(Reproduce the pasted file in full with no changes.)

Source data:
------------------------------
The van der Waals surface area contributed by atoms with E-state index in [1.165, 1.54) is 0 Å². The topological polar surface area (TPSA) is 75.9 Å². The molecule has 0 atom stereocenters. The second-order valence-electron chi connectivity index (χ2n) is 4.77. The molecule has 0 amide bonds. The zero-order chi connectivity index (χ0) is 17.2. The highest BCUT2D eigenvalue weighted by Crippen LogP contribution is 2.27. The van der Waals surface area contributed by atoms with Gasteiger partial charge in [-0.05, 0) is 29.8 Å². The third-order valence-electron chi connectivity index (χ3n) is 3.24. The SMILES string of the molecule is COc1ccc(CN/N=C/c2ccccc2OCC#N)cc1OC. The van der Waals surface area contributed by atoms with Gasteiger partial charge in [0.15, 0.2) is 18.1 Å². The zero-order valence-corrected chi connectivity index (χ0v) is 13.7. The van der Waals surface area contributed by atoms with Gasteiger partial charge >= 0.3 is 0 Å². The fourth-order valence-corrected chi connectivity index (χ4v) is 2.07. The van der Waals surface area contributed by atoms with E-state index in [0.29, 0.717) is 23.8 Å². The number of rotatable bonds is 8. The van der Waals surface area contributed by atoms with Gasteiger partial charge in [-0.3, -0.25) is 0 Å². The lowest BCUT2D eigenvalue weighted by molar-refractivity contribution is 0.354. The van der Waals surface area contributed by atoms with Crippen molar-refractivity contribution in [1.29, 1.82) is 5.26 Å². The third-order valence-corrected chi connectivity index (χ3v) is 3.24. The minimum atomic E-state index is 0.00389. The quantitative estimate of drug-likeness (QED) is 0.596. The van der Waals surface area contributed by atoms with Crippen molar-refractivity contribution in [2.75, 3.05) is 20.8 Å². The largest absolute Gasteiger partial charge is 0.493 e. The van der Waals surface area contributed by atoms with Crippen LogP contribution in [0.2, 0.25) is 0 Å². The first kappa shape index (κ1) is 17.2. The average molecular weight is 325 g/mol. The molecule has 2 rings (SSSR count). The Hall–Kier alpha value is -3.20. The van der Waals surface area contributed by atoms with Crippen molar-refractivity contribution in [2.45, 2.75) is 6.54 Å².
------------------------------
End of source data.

The van der Waals surface area contributed by atoms with E-state index in [1.165, 1.54) is 0 Å². The topological polar surface area (TPSA) is 75.9 Å². The molecule has 0 atom stereocenters. The second-order valence-electron chi connectivity index (χ2n) is 4.77. The molecule has 0 amide bonds. The zero-order chi connectivity index (χ0) is 17.2. The highest BCUT2D eigenvalue weighted by Crippen LogP contribution is 2.27. The van der Waals surface area contributed by atoms with Gasteiger partial charge in [-0.05, 0) is 29.8 Å². The third-order valence-electron chi connectivity index (χ3n) is 3.24. The SMILES string of the molecule is COc1ccc(CN/N=C/c2ccccc2OCC#N)cc1OC. The van der Waals surface area contributed by atoms with Gasteiger partial charge in [0.15, 0.2) is 18.1 Å². The zero-order valence-corrected chi connectivity index (χ0v) is 13.7. The van der Waals surface area contributed by atoms with Gasteiger partial charge >= 0.3 is 0 Å². The fourth-order valence-corrected chi connectivity index (χ4v) is 2.07. The van der Waals surface area contributed by atoms with E-state index in [0.29, 0.717) is 23.8 Å². The number of rotatable bonds is 8. The van der Waals surface area contributed by atoms with Gasteiger partial charge in [-0.3, -0.25) is 0 Å². The lowest BCUT2D eigenvalue weighted by molar-refractivity contribution is 0.354. The van der Waals surface area contributed by atoms with Crippen molar-refractivity contribution in [1.29, 1.82) is 5.26 Å². The third-order valence-corrected chi connectivity index (χ3v) is 3.24. The minimum atomic E-state index is 0.00389. The quantitative estimate of drug-likeness (QED) is 0.596. The van der Waals surface area contributed by atoms with Crippen molar-refractivity contribution in [2.75, 3.05) is 20.8 Å². The largest absolute Gasteiger partial charge is 0.493 e. The van der Waals surface area contributed by atoms with Crippen LogP contribution in [0.2, 0.25) is 0 Å². The first kappa shape index (κ1) is 17.2. The average molecular weight is 325 g/mol. The molecule has 2 rings (SSSR count). The Hall–Kier alpha value is -3.20. The van der Waals surface area contributed by atoms with Crippen molar-refractivity contribution in [2.45, 2.75) is 6.54 Å².